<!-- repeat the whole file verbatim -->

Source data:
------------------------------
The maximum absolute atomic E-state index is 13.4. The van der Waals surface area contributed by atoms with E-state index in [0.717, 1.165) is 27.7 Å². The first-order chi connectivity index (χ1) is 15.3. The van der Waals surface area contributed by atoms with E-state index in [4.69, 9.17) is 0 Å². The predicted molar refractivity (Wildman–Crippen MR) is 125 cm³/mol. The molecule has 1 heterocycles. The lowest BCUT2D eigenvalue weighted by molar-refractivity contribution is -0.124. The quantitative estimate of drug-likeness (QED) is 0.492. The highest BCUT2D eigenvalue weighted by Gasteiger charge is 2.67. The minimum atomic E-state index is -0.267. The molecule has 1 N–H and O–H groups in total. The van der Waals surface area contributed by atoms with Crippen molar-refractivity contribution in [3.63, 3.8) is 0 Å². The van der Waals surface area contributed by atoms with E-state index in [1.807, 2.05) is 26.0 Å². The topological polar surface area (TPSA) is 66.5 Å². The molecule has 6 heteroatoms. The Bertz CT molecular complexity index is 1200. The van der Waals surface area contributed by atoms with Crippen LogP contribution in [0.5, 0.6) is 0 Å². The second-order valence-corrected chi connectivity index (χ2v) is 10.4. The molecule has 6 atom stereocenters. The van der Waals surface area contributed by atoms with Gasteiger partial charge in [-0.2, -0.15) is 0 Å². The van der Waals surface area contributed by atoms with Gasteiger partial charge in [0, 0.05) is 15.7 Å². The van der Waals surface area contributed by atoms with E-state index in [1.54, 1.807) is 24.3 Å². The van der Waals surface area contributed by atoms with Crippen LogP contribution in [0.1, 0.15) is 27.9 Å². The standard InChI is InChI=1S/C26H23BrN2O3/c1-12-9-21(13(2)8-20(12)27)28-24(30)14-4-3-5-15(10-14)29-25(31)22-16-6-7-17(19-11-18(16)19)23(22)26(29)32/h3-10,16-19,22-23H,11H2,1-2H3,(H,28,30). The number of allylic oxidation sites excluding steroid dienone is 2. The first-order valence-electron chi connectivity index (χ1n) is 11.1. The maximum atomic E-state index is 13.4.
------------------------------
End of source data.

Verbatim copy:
The maximum absolute atomic E-state index is 13.4. The van der Waals surface area contributed by atoms with E-state index in [0.717, 1.165) is 27.7 Å². The first-order chi connectivity index (χ1) is 15.3. The van der Waals surface area contributed by atoms with E-state index in [4.69, 9.17) is 0 Å². The predicted molar refractivity (Wildman–Crippen MR) is 125 cm³/mol. The molecule has 1 heterocycles. The lowest BCUT2D eigenvalue weighted by molar-refractivity contribution is -0.124. The quantitative estimate of drug-likeness (QED) is 0.492. The highest BCUT2D eigenvalue weighted by Gasteiger charge is 2.67. The minimum atomic E-state index is -0.267. The molecule has 1 N–H and O–H groups in total. The van der Waals surface area contributed by atoms with Crippen molar-refractivity contribution in [3.63, 3.8) is 0 Å². The van der Waals surface area contributed by atoms with E-state index in [1.807, 2.05) is 26.0 Å². The topological polar surface area (TPSA) is 66.5 Å². The molecule has 6 heteroatoms. The Bertz CT molecular complexity index is 1200. The van der Waals surface area contributed by atoms with Crippen LogP contribution in [0.5, 0.6) is 0 Å². The second-order valence-corrected chi connectivity index (χ2v) is 10.4. The molecule has 6 atom stereocenters. The van der Waals surface area contributed by atoms with Gasteiger partial charge in [-0.2, -0.15) is 0 Å². The van der Waals surface area contributed by atoms with Gasteiger partial charge in [0, 0.05) is 15.7 Å². The van der Waals surface area contributed by atoms with E-state index in [1.54, 1.807) is 24.3 Å². The van der Waals surface area contributed by atoms with Crippen LogP contribution in [0.1, 0.15) is 27.9 Å². The standard InChI is InChI=1S/C26H23BrN2O3/c1-12-9-21(13(2)8-20(12)27)28-24(30)14-4-3-5-15(10-14)29-25(31)22-16-6-7-17(19-11-18(16)19)23(22)26(29)32/h3-10,16-19,22-23H,11H2,1-2H3,(H,28,30). The number of allylic oxidation sites excluding steroid dienone is 2. The first-order valence-electron chi connectivity index (χ1n) is 11.1. The maximum atomic E-state index is 13.4.